They Thirst is Robert McCammon’s take on the undead, but instead of just having a vampire brooding in his castle (well, OK, he does do that a bit), or destroying a small town like King did in Salem’s Lot, McCammon sets his sights that bit higher with his gripping tale of a vampire plague taking over Los Angeles. As ever, McCammon populates the book with dozens of intriguing characters, and then proceeds to slaughter them and have them return as ravenous undead monsters. The pacing is absolutely spot on in this book, and there are a hell of a lot of genuinely frightening moments. Robert McCammon is one of the best horror writers in the business, and They Thirst is my fourth favourite of his novels (after Boys Life, Swan Song and The Wolf’s Hour). That does not mean that this is inferior, however. It remains one of the best vampire books written in the modern age, it’s just that the books mentioned earlier are just so damn good.
The original novel that Let the Right One In (and Let Me In) were based on is truly gripping. While the relationship between Oskar and Eli remains intact, you get so much deeper into the hearts and minds of all of the characters in the novel. It’s fascinating to see what drives each of them, which is something that the movie adaptations only manage to skim the surface of. However, what sets this book apart from the films are the parts that they cut for the movie. You see, the novel of Let the Right One In is much darker in tone that it’s cinematic counterparts, and it has some genuinely terrifying, hide-behind-the-sofa moments that are sadly missing from both films. One scene in particular, where a young boy is trapped in a dark cellar with a blind, brain damaged vampire is one of the best horror sequences I’ve read in years. If you liked the films, then you should really pick up the novel, because it adds so much more to the mix.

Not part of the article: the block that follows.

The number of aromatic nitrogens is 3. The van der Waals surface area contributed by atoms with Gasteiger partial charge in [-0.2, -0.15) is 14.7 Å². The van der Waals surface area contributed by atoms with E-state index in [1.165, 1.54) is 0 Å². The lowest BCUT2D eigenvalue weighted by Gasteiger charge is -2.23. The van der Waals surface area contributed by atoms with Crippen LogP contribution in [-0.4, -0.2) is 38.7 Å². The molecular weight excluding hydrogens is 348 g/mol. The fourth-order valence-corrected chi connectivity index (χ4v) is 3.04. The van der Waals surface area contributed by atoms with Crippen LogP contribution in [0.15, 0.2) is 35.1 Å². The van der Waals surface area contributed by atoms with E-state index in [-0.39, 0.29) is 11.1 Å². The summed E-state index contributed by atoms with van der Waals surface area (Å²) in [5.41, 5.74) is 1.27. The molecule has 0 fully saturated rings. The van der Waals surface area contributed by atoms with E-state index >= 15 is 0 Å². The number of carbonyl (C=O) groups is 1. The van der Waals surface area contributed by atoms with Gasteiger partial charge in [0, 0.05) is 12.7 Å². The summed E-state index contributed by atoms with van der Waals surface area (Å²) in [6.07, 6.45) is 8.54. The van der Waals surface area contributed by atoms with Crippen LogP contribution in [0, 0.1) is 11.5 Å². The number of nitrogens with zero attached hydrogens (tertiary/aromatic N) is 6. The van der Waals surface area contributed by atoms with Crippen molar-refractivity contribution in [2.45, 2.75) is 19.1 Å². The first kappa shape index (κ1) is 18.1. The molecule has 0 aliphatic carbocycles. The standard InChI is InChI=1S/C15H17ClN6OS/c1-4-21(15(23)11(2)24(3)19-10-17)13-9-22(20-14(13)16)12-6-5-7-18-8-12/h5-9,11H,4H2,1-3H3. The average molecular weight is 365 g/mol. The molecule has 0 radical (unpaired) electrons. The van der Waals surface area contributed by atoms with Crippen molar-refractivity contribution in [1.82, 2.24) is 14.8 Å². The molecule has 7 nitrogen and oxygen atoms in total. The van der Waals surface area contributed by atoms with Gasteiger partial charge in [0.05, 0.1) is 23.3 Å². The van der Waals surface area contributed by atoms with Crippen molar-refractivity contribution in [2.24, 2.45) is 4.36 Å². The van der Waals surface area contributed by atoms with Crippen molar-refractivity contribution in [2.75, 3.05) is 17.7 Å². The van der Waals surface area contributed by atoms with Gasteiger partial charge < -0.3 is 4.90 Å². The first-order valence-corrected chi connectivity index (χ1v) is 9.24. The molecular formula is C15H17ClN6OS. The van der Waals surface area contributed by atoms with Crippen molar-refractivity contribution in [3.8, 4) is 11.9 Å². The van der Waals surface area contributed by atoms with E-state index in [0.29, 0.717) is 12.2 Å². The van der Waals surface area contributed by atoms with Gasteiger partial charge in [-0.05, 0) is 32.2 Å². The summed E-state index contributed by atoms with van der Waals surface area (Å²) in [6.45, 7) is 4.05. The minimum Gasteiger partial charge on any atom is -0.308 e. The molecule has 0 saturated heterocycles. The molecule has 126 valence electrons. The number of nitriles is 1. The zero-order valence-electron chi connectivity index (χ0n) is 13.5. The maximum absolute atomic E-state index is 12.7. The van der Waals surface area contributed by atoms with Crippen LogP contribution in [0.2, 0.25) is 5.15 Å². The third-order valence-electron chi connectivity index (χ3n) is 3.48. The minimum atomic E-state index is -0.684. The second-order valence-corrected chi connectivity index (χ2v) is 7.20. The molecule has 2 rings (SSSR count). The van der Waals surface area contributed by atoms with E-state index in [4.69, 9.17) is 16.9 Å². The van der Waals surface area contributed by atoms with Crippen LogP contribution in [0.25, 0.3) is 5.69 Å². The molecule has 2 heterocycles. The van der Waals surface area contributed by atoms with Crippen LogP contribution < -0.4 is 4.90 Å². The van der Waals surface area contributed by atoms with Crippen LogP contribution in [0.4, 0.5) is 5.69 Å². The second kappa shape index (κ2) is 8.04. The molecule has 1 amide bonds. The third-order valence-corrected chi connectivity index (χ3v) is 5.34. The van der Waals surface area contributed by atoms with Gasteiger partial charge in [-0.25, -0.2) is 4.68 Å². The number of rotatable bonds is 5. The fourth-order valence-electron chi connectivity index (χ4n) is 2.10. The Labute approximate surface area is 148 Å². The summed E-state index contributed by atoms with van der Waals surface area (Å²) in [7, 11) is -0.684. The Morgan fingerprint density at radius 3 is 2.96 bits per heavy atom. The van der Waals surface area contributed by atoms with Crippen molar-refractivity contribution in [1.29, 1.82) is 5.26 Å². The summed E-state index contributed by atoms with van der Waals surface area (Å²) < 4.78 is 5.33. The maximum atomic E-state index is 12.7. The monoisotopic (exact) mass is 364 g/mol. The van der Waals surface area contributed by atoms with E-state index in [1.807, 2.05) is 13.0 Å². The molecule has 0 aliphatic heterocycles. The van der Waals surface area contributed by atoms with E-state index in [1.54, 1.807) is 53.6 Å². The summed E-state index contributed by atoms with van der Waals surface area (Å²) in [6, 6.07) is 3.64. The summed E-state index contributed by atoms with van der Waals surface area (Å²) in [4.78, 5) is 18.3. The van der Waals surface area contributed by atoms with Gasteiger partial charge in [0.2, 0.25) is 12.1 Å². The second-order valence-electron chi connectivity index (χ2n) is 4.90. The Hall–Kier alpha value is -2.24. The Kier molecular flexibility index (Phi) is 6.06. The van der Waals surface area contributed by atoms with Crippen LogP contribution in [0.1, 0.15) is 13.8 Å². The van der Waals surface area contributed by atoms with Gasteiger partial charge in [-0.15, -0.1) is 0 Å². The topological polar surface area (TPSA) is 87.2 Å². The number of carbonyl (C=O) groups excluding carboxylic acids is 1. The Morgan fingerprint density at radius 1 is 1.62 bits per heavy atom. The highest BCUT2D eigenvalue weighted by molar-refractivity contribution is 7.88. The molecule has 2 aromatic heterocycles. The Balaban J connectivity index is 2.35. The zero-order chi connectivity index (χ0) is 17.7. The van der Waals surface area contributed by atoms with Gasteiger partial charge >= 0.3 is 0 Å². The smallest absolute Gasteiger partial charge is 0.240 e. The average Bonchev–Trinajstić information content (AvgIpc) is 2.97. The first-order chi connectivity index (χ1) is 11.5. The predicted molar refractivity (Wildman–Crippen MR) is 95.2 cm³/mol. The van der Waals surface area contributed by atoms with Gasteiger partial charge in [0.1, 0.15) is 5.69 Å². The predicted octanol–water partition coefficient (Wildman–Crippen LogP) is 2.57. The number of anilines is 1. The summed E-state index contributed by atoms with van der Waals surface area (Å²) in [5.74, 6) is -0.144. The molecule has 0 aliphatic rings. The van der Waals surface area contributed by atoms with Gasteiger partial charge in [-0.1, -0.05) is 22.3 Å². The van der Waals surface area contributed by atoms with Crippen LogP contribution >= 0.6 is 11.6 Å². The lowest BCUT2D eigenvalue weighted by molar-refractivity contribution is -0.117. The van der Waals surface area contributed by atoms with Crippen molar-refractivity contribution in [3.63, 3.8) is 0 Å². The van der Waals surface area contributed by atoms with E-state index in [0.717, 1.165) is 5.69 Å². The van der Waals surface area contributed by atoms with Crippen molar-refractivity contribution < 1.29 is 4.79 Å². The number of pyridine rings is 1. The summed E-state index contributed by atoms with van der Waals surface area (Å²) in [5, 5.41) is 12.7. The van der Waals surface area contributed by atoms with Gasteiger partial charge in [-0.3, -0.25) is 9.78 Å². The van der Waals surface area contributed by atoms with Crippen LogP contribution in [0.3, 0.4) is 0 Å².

There have been few series in recent years where I have rushed out to buy the latest one the day it came out, but Thomas Emson’s Vampire Trinity novels were one of them. Starting with Skarlet, where descendants of ancient Babylonian rulers create a vampire army by making club drugs with dried vamp blood, the series cracks on at an incredible pace, with the stakes heightening at every turn. Emson really does not shy away from escalating things, and cleverly intersects the fast action set pieces and gut wrenching horror with believable characters and even an element of political intrigue. These are page turners in every sense of the word, and because no one is safe in Emson’s world, the tension is palatable in every word.
Yes, I know that right at the start of this post I put the blame for the decline of the vampire fairly firmly at Anne Rice’s door, but the fact remains that the first two books in this series are actually excellent novels that paint an incredible, lavish picture of a time gone by. The qualify of writing in the first two novels in nothing short of outstanding and the series remains readable up until the point that it vanished up its own arse (which was after book 4). The film with Tom Cruise and Brad Pitt did not do the book justice, and despite it becoming the main reason for the romanticised vampire that we see today, Louis and LeStat are, at their core, vicious and remorseless killers.
That’s it for now. Next up will be zombies. In the meantime, while I won’t try to sell you any vampire books (not having written any), I did write a short story about vampires back in 2009, called “When Evening Falls”. It’s only a 1000 word flash fiction piece, and you can check it out by following the link Here. Enjoy!